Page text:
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Sorry, environmentalists, that pavement can stay on Utah’s scenic Burr Trail

Judge tosses out lawsuit seeking to remove upgrades to a 7.5-mile stretch of the scenic byway.

Garfield County chip-sealed this 7.50-mile stretch of the Burr Trail within days of getting the BLM's approval.

An environmental lawsuit seeking to unpave parts of southern Utah’s famed Burr Trail has hit a dead end after a federal judge concluded the Bureau of Land Management conducted an adequate review of the project that some fear is increasing vehicle traffic through remote and scenic backcountry.

In 2019, Garfield County officials chip-sealed a 7.5-mile segment east of Capitol Reef National Park within hours of getting a green light from the BLM.

A suit filed by the Southern Utah Wilderness Alliance and two other groups alleged the federal agency ran roughshod over the National Environmental Policy Act, or NEPA, in its haste to approve the project. The groups complained the agency’s environmental assessment failed to address a paved road’s impact to adjacent protected lands, including the Mount Pennell Wilderness Study Area.

U.S. District Judge David Barlow disagreed.

“Though the assessment was not extensive, neither was the project,” the judge wrote in his March 31 order. “On this record, this satisfies the ‘hard look’ requirement under NEPA.”

(Photo courtesy of Ray Bloxham, Southern Utah Wilderness Alliance) Garfield County chip-sealed one of the last unpaved stretch of the 66-mile Burr Trail on BLM land, pictured here on April 30, 2019. This photo is looking north from the freshly chip-sealed portion of the road north into Capitol Reef National Park, where the road remains unpaved on the far side of the cattle guard.

Garfield County long had sought to pave this section, but it failed to gain much traction with the Obama administration. That changed with the 2016 arrival of Donald Trump in the White House, ushering in an era of greater deference to rural counties in the administration of the West’s public lands.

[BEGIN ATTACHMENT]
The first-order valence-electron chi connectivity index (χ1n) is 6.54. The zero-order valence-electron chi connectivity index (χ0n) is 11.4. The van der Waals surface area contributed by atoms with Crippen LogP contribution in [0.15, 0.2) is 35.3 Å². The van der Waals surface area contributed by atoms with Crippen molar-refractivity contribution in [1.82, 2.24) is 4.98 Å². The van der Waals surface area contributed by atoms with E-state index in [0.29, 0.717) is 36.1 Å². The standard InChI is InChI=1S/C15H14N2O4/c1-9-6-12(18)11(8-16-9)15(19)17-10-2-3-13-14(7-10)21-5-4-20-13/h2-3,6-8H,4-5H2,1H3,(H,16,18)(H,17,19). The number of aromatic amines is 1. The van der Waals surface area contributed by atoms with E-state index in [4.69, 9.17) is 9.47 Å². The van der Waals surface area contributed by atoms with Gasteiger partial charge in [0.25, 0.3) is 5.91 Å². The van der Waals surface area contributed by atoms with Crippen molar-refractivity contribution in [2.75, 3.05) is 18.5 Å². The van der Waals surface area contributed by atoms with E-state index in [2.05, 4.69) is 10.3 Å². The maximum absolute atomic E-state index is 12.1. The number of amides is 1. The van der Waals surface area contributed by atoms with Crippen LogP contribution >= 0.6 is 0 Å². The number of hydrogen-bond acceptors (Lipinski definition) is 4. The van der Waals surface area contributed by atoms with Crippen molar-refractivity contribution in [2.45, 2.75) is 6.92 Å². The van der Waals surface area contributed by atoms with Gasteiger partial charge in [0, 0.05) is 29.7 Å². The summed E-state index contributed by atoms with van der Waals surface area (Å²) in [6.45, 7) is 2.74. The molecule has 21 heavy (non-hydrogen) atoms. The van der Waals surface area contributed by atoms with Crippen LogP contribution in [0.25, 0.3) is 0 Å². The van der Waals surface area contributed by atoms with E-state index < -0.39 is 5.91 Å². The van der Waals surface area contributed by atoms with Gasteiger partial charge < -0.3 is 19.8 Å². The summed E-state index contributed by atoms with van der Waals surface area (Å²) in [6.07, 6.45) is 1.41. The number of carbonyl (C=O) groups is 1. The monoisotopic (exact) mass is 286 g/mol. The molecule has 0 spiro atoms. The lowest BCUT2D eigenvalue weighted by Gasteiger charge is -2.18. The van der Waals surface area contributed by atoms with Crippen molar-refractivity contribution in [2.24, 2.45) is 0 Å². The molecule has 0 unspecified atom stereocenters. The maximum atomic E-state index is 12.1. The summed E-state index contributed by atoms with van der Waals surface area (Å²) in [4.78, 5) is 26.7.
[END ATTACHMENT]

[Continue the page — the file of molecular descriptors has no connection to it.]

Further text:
Garfield County argued paving would reduce noise and dust associated with traffic, and was “reasonable and necessary” to meet the public’s traveling needs. In its 2018 application to the BLM, the county said growing traffic and interest in public lands, along with prolonged drought, were increasing the county road maintenance burden.

“The improved gravel surface has experienced washboarding and creates comfort and safety issues for the traveling public,” officials wrote. “Additionally, gravel and water sources in the area are becoming increasingly difficult to obtain. Consequently, this section of the road needs to be brought to the same standard as the other 50 miles that have already been surfaced.”

Upgrades to the formerly rugged Burr Trail have been a source of contention for decades, with the county pushing to put down gravel, then pave its entire 66 miles over the objections of environmentalists. The road winds along redrock desert from near Bullfrog Marina at Lake Powell, through Capitol Reef and lands stripped from Grand Staircase-Escalante National Monument, to Boulder.

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